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Your faculty and staff news since 1965
August 16, 2004
Volume 40, Number 1

Feminist Research Institute fosters diverse research
Russian scholar to direct projects


By Laurie Mellas Ramirez

KolchevskaUNM Professor of Russian Natasha Kolchevska, an expert in Russian women writers, is the Feminist Research Institute’s new director.

Created in 1996 with the goal of fostering a community of feminist scholars, the UNM institute now boasts more than 50 affiliated faculty across campus. Emerging scholarship on women and gender is interdisciplinary, diverse and contemporary.

“I hope to continue the sponsored graduate student work and colloquia,”   Kolchevska said. “The FRI is closely linked with Women Studies, serving primarily undergraduates. We are more faculty and graduate student oriented. We have a demonstrated impact on feminist and gender studies on campus.”

Research topics include globalization, violence, cultural heritage, criminal justice, motherhood, child abuse, human rights and terrorism. Faculty and graduate students are eligible to apply for FRI research grants, designed to be seed money for the support of new projects.

Kolchevska, who will serve a two-year term succeeding Beth Bailey of American Studies, has been on the institute’s board since 2001. A scholar of modern Soviet and Russian literature, she is the leading Western authority on Evgeniia Ginzburg, the best known woman’s writer from the Soviet Gulag.

She recently authored “The Art of Memory: Cultural Reverence as Political Critique in Evgeniia Ginzburg’s Writing of the Gulag,” in The Russian Memoir: History and Literature, B. Holmgren, ed. (Evanston, IL:  Northwestern UP, 2003).

Kolchevska’s interest in Ginzburg and the Gulag, the Soviet system of forced labor camps first established in 1919 and continuing into the President Gorbachev period, goes hand in hand with her concern about women and political violence.

She plans to organize a gender and politics forum to promote interest in the general election. Longer term, she envisions a research conference focused on the rubric of women and terrorism and the impact of political violence on women.

“Violence affects women in so many ways. It begins in the home and expands; it’s part of global terror. Violence is such a multidimensional topic. It provides rich possibilities for interdisciplinary discussion and projects,” Kolchevska said.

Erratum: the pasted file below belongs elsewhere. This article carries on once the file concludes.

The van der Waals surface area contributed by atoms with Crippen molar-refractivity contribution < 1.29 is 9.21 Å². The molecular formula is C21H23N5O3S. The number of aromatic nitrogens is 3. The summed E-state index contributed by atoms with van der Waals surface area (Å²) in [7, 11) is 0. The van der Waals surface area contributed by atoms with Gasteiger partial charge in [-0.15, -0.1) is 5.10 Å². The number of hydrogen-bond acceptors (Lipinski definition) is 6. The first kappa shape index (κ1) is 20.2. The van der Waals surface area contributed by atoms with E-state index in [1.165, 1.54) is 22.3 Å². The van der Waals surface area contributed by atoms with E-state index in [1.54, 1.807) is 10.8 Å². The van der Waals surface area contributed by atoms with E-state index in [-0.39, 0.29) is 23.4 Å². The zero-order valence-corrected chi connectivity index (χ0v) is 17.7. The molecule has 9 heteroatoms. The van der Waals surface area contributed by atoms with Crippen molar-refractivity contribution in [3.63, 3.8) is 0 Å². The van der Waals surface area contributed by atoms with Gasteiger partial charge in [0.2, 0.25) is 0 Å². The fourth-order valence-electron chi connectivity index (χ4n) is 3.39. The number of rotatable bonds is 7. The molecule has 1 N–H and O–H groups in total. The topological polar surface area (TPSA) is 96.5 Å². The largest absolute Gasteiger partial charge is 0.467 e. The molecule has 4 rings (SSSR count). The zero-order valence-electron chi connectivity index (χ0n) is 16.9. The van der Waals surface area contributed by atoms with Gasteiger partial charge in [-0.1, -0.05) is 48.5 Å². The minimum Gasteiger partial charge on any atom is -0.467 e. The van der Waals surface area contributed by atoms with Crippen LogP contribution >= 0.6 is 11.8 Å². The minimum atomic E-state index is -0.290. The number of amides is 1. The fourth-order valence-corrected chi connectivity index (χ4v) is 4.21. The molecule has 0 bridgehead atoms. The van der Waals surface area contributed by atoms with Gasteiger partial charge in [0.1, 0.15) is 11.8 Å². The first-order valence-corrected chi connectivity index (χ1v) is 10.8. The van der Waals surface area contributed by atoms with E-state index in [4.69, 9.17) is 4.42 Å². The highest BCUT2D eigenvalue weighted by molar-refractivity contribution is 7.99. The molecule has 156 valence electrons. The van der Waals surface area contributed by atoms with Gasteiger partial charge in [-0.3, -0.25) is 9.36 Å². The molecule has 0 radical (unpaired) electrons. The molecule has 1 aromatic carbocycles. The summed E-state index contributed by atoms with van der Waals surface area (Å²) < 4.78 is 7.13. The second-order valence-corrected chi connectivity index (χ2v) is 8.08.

About six faculty research grants were awarded last year. Faculty in anthropology, Spanish, education, history and American studies with interests as broad as Chile, Germany and the Middle East were among those who applied. Alex Lubin was awarded a $1,200 travel grant for his proposal “The Politics of Race and Marriage on the Israel/Palestine Border.”

Lubin returned in early August from Birzeit University in the West Bank town of Ramallah, Palestine. He was invited to give a talk on the history of antimiscegenation laws in the U.S. and to discuss possibilities for intellectual exchanges between UNM and Birzeit.

Kolchevska said, “I would like the FRI to become more of a clearinghouse for faculty and graduate students involved in research on feminism, gender and sexuality, to make us more of a locus for conversation where different voices can come together to discuss these issues. The FRI can take both a scholarly and activist role.”

The FRI responded to Provost Brian Foster’s recent call for strategic cluster proposals, she said. The psychology of women, women’s education and health, women’s social and economic services, the sociology of sex and gender, and feminist scholarship would make up its focus.

Kolchevska wrote, “Issues involving women, children and families are of enormous legal, policy-making and financial interest to local and state agencies.”